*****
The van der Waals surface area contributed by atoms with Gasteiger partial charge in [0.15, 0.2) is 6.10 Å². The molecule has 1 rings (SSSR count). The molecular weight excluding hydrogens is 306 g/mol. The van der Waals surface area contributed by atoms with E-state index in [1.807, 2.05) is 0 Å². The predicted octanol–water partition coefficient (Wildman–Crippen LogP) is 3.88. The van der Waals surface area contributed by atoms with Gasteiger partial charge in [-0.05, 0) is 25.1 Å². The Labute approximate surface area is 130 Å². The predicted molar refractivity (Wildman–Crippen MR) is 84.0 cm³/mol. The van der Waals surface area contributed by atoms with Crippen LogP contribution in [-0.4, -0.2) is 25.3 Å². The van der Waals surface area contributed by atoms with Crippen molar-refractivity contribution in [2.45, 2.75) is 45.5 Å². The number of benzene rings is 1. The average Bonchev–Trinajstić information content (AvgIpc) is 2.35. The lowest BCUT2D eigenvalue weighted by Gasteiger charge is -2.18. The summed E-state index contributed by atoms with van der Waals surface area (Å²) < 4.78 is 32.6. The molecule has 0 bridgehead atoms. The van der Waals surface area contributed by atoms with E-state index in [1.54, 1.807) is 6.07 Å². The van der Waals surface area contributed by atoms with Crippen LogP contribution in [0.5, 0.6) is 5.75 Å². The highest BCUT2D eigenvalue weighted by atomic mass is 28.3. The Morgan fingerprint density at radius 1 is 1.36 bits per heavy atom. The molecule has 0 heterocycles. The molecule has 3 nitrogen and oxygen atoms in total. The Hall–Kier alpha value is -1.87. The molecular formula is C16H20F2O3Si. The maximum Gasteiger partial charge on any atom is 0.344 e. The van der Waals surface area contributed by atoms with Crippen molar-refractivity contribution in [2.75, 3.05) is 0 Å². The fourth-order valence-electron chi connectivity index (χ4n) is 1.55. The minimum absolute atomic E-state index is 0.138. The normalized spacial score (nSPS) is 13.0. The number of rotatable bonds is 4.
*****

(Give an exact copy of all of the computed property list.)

The van der Waals surface area contributed by atoms with Gasteiger partial charge in [0.15, 0.2) is 6.10 Å². The molecule has 1 rings (SSSR count). The molecular weight excluding hydrogens is 306 g/mol. The van der Waals surface area contributed by atoms with E-state index in [1.807, 2.05) is 0 Å². The predicted octanol–water partition coefficient (Wildman–Crippen LogP) is 3.88. The van der Waals surface area contributed by atoms with Gasteiger partial charge in [-0.05, 0) is 25.1 Å². The Labute approximate surface area is 130 Å². The predicted molar refractivity (Wildman–Crippen MR) is 84.0 cm³/mol. The van der Waals surface area contributed by atoms with Crippen LogP contribution in [-0.4, -0.2) is 25.3 Å². The van der Waals surface area contributed by atoms with Crippen molar-refractivity contribution in [2.45, 2.75) is 45.5 Å². The number of benzene rings is 1. The average Bonchev–Trinajstić information content (AvgIpc) is 2.35. The lowest BCUT2D eigenvalue weighted by Gasteiger charge is -2.18. The summed E-state index contributed by atoms with van der Waals surface area (Å²) < 4.78 is 32.6. The molecule has 0 bridgehead atoms. The van der Waals surface area contributed by atoms with E-state index in [1.54, 1.807) is 6.07 Å². The van der Waals surface area contributed by atoms with Crippen LogP contribution in [0.5, 0.6) is 5.75 Å². The highest BCUT2D eigenvalue weighted by atomic mass is 28.3. The Morgan fingerprint density at radius 1 is 1.36 bits per heavy atom. The molecule has 0 heterocycles. The molecule has 3 nitrogen and oxygen atoms in total. The Hall–Kier alpha value is -1.87. The molecular formula is C16H20F2O3Si. The maximum Gasteiger partial charge on any atom is 0.344 e. The van der Waals surface area contributed by atoms with Crippen molar-refractivity contribution in [2.75, 3.05) is 0 Å². The fourth-order valence-electron chi connectivity index (χ4n) is 1.55. The minimum absolute atomic E-state index is 0.138. The normalized spacial score (nSPS) is 13.0. The number of rotatable bonds is 4.